In Hannah Pittard’s bracing debut, The Fates Will Find Their Way, a girl’s disappearance is less an unsolved mystery than it is a raison d’être for a group of her male classmates. In the middle of yet another high-school party providing fodder for the parents’ telephone tree, 16-year-old Nora Lindell goes missing one Halloween from her small suburban town, and her private-school classmates shoulder the weight of her memory for decades. One describes standing outside her bathroom stall as she took a pregnancy test, while another is certain she got into a Pontiac Catalina in the woods with a strange man, but her myth proves as durable as her traces are fleeting. The claims about Nora’s whereabouts fade, but as the boys she went to school with grow up and start families of their own, they return again and again to her image, even as more real-life tragedy—a rape, a suicide, an arrest—is heaped upon their cul-de-sacs.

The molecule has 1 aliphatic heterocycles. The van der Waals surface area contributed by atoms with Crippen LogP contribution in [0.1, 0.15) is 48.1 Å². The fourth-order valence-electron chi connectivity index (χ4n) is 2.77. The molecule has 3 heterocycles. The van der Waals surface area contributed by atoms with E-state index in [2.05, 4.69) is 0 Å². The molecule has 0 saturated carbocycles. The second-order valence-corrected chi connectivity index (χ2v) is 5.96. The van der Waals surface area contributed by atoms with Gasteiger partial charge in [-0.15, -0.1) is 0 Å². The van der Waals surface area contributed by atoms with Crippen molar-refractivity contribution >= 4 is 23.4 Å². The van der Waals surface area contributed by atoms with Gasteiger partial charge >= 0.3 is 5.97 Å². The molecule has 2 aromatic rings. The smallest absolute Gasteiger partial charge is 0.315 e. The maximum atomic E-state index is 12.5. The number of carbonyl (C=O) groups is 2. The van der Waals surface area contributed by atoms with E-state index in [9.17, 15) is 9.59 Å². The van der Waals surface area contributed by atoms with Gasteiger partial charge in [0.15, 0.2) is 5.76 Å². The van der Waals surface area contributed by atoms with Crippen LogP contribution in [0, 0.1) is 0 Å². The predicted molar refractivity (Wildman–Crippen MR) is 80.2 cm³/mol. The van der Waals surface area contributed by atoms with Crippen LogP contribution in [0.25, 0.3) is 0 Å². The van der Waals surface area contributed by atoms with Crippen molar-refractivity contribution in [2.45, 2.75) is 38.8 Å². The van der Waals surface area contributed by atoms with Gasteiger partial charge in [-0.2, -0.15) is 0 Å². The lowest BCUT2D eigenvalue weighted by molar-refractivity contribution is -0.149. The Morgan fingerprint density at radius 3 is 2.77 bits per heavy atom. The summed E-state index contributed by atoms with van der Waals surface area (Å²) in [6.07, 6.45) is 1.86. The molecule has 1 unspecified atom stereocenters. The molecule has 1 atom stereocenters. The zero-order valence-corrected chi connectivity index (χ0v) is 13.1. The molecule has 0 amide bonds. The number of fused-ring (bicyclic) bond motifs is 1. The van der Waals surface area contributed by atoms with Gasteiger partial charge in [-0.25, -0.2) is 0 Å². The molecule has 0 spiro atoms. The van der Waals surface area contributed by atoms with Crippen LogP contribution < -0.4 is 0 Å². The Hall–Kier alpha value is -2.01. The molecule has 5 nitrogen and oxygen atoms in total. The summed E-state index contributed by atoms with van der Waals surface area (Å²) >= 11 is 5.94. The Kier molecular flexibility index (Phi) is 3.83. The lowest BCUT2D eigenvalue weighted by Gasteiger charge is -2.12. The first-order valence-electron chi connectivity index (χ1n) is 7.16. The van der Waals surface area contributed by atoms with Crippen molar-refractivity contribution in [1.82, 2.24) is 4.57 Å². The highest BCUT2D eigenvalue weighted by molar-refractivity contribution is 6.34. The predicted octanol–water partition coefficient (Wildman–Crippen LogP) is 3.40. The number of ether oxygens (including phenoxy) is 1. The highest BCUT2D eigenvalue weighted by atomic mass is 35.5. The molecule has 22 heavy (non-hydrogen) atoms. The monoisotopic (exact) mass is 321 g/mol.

Recasting the wistfulness of Jeffrey Eugenides’ The Virgin Suicides with a hint of The Lovely Bones, Pittard’s debut pairs its portrait of the pain and curiosity of those left behind with a potential future for Nora, in which she and her unborn child go to Arizona and are taken in by a restaurant manager. But it never establishes her true fate. Each new sighting sparks an alternate story woven into the narrative, but all are couched in the language of speculation: Nora remains a tantalizing figure in the distance, elusive as a ghost, but absorbing all the energy when the men gather to recount their past. With each successive heartbreak, they gather to elaborate on her myth instead of their own, to their wives’ exclusion and consternation. Heightened by time, her case trumps their own families’ trials; deft use of the first-person plural narrative shunts these stories to the margins naturally.
The Fates Will Find Their Way draws a world where stomach-turning pranks live on to be retold endlessly, among people entirely unconvinced that a wayward teenager will be restored. Ripe with a sense of danger to the last page, the stories woven among the boys who remembered Nora Lindell create a captivating tale of lives unlived—hers and theirs—as after yet another funeral, they ask themselves, “What, right now, is taking place that we should be stopping, but we can’t even see?”